Congress easily passed a thinly disguised surveillance provision—the final version of the Cybersecurity Information Sharing Act, or CISA— on Friday, shoehorned into a must-pass budget bill to prevent a government shutdown before the holidays.
Born of a climate of fear combined with a sense of urgency, the bill claims to do one thing—help companies share information with the government to heed off cyber attacks—and does entirely another—increases the U.S. government’s spying powers while letting companies with poor cyber hygiene off the hook. It’s likely to spawn unintended consequences.
By Neema Singh Guliani, ACLU Legislative Counsel DECEMBER 18, 2015 | 3:45 PM
[. . .]Here is what the bill means for your privacy:
Companies can now share your private information with the government, preempting all other privacy laws.
The bill allows companies to share “cyber threat indicators” with DHS, the FBI, and other federal agencies. “Cyber threat indicators” are broadly defined and could include private information, such as your IP address (indicating location), email attachments, other personal identifying information, even your private communications. By default, there is no requirement that companies strip all personally identifying information before sharing this information with the government. Though there are several laws on the books that prevent companies from sharing certain types of private information, these laws are explicitly preempted by the provisions.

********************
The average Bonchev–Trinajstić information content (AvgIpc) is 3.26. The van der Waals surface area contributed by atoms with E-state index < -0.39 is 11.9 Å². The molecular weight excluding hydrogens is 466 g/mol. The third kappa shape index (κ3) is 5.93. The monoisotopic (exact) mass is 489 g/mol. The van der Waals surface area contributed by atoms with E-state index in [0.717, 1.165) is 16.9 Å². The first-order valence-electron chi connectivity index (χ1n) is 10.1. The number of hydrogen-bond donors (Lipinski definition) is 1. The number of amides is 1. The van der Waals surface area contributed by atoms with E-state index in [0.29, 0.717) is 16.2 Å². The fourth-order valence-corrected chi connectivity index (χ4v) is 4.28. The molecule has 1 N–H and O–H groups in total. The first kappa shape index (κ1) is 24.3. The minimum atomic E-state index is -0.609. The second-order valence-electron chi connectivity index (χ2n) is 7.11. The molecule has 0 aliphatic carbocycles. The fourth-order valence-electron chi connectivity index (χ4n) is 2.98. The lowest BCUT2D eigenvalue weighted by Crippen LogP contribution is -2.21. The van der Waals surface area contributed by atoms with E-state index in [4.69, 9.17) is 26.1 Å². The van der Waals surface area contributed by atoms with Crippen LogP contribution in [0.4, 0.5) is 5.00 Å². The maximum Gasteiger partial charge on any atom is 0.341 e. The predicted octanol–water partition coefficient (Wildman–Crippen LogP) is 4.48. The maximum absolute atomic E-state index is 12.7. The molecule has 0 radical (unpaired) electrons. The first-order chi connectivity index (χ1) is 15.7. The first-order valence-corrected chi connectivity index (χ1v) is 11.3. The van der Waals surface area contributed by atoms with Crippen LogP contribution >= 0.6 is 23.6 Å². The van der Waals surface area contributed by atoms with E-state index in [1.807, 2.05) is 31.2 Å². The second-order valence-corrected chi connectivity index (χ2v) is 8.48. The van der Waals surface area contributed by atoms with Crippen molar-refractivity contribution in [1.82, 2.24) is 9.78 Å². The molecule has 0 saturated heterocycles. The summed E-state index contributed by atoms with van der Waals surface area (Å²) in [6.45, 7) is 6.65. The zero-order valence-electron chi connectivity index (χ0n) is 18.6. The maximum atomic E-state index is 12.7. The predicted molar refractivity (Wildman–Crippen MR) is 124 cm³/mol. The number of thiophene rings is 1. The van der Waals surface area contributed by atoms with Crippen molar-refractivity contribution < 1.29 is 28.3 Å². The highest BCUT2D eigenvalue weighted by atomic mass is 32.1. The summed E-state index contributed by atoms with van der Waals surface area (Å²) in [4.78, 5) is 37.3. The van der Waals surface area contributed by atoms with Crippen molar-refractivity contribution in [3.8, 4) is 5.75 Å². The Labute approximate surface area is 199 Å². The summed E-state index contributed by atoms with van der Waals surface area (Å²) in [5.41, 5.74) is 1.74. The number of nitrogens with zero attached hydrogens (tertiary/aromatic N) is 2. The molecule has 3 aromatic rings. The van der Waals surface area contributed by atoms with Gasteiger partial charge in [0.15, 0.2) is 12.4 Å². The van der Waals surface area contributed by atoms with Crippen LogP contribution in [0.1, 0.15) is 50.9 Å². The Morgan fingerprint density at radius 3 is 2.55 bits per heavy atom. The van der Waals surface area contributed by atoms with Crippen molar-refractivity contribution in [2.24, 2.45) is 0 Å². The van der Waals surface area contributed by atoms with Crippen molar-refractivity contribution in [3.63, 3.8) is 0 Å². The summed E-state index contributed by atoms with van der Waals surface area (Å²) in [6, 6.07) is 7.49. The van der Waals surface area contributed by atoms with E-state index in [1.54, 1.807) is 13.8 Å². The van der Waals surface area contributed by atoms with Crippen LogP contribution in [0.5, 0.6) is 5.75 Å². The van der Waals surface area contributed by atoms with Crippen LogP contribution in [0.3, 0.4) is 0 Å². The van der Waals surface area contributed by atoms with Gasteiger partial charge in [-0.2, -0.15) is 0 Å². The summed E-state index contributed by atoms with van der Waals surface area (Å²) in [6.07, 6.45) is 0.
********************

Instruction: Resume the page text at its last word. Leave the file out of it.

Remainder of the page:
Companies will face no liability for sharing your personal information with DHS — even if there are negative consequences.
Companies face no liability — even when bad things happen — for information that is shared with DHS or potentially other agencies designated by the president (which could include the FBI). So, consumers have little opportunity for redress in cases where their private information is shared without consent or even notice.
Given that the liability provisions amount to a virtual blank check for companies that decide to share private consumer information with the government, it is no surprise that the some business groups, such as the U.S. Chamber of Commerce, strongly supported the cyber-surveillance provisions.
Any information shared also goes to the NSA and FBI.
Any information that is provided to agencies will be automatically sent to law enforcement and intelligence agencies, such as the NSA and FBI. By default, all personal identifying information does not have to be stripped before these agencies get this information.
Private information shared can be used to prosecute you for crimes that have nothing to do with cybersecurity.
The bill allows the FBI and other agencies to use information they receive to investigate and to prosecute crimes that have nothing do with cybersecurity. Under the bill, this information can be used for crimes relating to protection of trade secrets, fraud and identify theft, or the Espionage Act, which has been used to target whistleblowers.